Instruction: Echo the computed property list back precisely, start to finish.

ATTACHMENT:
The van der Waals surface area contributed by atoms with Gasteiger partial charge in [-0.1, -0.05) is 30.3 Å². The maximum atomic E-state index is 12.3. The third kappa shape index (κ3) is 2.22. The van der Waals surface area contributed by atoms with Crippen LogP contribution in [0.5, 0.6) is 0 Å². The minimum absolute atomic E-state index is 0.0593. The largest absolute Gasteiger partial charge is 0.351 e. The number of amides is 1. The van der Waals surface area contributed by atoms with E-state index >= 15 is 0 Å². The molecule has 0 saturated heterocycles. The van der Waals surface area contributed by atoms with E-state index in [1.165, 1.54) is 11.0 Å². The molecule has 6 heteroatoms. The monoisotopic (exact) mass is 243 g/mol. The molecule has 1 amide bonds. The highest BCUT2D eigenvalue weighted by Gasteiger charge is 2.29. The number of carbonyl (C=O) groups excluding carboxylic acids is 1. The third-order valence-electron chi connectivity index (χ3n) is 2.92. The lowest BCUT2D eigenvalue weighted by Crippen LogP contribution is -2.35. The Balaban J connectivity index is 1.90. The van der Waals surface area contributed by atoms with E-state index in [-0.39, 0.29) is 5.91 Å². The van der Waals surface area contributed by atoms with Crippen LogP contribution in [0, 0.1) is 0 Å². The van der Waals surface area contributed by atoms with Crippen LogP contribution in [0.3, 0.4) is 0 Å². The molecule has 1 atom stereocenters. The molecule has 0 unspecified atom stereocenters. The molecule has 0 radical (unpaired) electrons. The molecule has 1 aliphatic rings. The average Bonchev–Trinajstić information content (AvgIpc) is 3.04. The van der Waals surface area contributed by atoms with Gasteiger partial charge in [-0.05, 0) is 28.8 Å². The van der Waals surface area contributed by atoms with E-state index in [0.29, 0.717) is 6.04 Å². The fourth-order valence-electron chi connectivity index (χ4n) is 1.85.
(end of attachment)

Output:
The van der Waals surface area contributed by atoms with Gasteiger partial charge in [-0.1, -0.05) is 30.3 Å². The maximum atomic E-state index is 12.3. The third kappa shape index (κ3) is 2.22. The van der Waals surface area contributed by atoms with Crippen LogP contribution in [0.5, 0.6) is 0 Å². The minimum absolute atomic E-state index is 0.0593. The largest absolute Gasteiger partial charge is 0.351 e. The number of amides is 1. The van der Waals surface area contributed by atoms with E-state index >= 15 is 0 Å². The molecule has 0 saturated heterocycles. The van der Waals surface area contributed by atoms with E-state index in [1.165, 1.54) is 11.0 Å². The molecule has 6 heteroatoms. The monoisotopic (exact) mass is 243 g/mol. The molecule has 1 amide bonds. The highest BCUT2D eigenvalue weighted by Gasteiger charge is 2.29. The number of carbonyl (C=O) groups excluding carboxylic acids is 1. The third-order valence-electron chi connectivity index (χ3n) is 2.92. The lowest BCUT2D eigenvalue weighted by Crippen LogP contribution is -2.35. The Balaban J connectivity index is 1.90. The van der Waals surface area contributed by atoms with E-state index in [-0.39, 0.29) is 5.91 Å². The van der Waals surface area contributed by atoms with Crippen LogP contribution in [0, 0.1) is 0 Å². The van der Waals surface area contributed by atoms with Crippen LogP contribution in [0.3, 0.4) is 0 Å². The molecule has 1 atom stereocenters. The molecule has 0 unspecified atom stereocenters. The molecule has 0 radical (unpaired) electrons. The molecule has 1 aliphatic rings. The average Bonchev–Trinajstić information content (AvgIpc) is 3.04. The van der Waals surface area contributed by atoms with Gasteiger partial charge in [-0.05, 0) is 28.8 Å². The van der Waals surface area contributed by atoms with E-state index in [0.29, 0.717) is 6.04 Å². The fourth-order valence-electron chi connectivity index (χ4n) is 1.85.